Place has become the most fluid aspect of home, where the feeling of home itself is when I feel welcomed and comfortable within a culture. One of six ways Jim Dodge describes a Bioregion, (something I affiliate “home” with) is “Cultural/phenomenological: you are what you think you are, your turf is what you think it is, individually and collectively.” This hearth is based in the culture embodied within the amazing town of Bozeman, MT. It has been a little over a month since I was last there, but when our WRFI caravan drove the great valley between the Bridger and Crazy Mountain ranges the other day, I could feel the presence of home, and could see its spirit blowing viciously atop the freshly snow caked peaks of the Bridger range. Excitement took over me as I began to explain to my instructor, Dave, about the greatness of the high peaks and the chutes I have skied with my friends. It would take a dense novel to explain all the amazing experiences I have shared with my culturally affiliated “homies” of Bozeman. However, like an archetypal memory, the cultural identity I have with Bozeman is translucent, light as thin air, I cannot physically touch it. Bozeman is my hearth. A place I have frequently left, but always felt its rich culture pull me back, like the flame flicking in a hearth, I am drawn to its warmth.

I will return soon, but for how long? With age I have come to realize that this hearth I share with all these wonderful people will one day become as fluid as space and time as Snyder states. It is inevitable, that I will one day migrate again, just as I have the same feeling for all my friends that I share this cultural connection with. This fluidity is Inevitable. I enjoy being nomadic; I have learned so much about myself and other cultures within the past five months. I identify home with culture, and for the past month, that sense of place has been grounded with my ever enlightening classmates and instructors of the Wild Rockies Field Institute. It is important to stay present in the culture you are currently affiliated with as to get the most out of the wonderful time and place we all share. I share my home with these people, our adventures, and all of our distracted, goofy antics. Home is where the hearth always burns.

August Schield: The Hypocritical Oath

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I am a hypocrite. I preach conservation of lands, understand the importance of biodiversity, believe in climate change, and spent my precious free time recreating in wilderness and national forest, observing and learning of the natural processes that dictate the ways things are. Yet I play the devil’s advocate because I promote and consume more than the necessary amount of wanted commodities influenced by my mother culture that in turn harm and diminish the world I aim to save. I am no longer, by definition, a wild animal. So I choose or more-so feel the need to have these synthetic objects in order to survive comfortably in these wild lands. I advocate for protection of watersheds so geese can migrate to safe healthy land, but own a $300 sleeping bag made of goose down. I am in the harshest of terms a hypocrite, continually operating on the hypocritical oath. This oath to me is advocating for the environment, against issues such as fracking and booming oil developments and in contrast consuming oil industry products such as skis, jackets, kayaks, cars, you name it. These realizations have been haunting to me as a young environmentalist, and at times make it difficult to find solutions to move forward. However, being receptive of the land and my culture, I am humbly yet shamefully able to ask and answer this question: what is your role in the dying world?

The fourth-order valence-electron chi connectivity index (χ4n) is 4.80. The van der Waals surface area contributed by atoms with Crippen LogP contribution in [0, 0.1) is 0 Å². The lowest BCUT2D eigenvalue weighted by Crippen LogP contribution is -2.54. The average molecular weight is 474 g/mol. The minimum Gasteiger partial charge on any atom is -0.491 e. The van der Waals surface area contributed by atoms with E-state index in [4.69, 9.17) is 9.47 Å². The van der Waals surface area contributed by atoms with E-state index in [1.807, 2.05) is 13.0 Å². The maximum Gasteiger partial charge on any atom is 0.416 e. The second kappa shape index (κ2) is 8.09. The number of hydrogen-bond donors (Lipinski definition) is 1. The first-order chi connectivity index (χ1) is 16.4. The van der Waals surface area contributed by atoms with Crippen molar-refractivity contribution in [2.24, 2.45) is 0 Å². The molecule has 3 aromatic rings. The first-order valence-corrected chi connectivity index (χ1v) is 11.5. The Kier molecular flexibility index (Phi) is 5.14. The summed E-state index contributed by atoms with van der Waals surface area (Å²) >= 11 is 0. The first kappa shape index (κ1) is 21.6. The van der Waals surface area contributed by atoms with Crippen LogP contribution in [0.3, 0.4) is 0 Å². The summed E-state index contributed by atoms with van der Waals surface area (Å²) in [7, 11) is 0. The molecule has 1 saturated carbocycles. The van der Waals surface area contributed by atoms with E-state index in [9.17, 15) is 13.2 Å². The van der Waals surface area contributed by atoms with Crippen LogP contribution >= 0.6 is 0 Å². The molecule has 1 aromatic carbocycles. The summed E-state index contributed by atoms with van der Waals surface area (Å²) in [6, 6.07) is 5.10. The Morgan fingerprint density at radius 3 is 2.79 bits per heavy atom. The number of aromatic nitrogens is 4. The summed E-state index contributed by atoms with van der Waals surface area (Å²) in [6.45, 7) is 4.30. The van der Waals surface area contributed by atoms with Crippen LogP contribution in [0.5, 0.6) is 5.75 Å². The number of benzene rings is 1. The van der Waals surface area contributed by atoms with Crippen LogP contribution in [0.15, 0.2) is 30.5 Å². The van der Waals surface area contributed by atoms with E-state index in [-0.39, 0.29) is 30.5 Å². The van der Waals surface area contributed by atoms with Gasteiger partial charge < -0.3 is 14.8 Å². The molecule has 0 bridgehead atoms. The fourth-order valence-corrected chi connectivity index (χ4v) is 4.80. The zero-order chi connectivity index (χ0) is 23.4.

I am only human; consumerism is my way of life. I have realized that conscious thought is the first step to realizing and reducing my own footprint. I am against the 21st century’s oil and gas developments in delicate ecosystems, specifically in the Beartooth front, the ANWR region, and the Badger Two Medicine area; but I drive a truck, own a quiver of 3 pairs of skis, and a plethora of highly advanced synthetic outdoor garments (most of which I replace yearly due to wear and tear). In realizing this hypocrisy I shall move forward into conscious decision making. In such a diligent practice, I can dictate my cultural consumer wants and won’t end up with an abundance of things I do not need. If I continue down this destructive path based on my hypocritical oath, complaining about lack of snow pack, shorter summer ski seasons, and increased frequency in wildfires; then I am a hypocrite. So how do I move forward?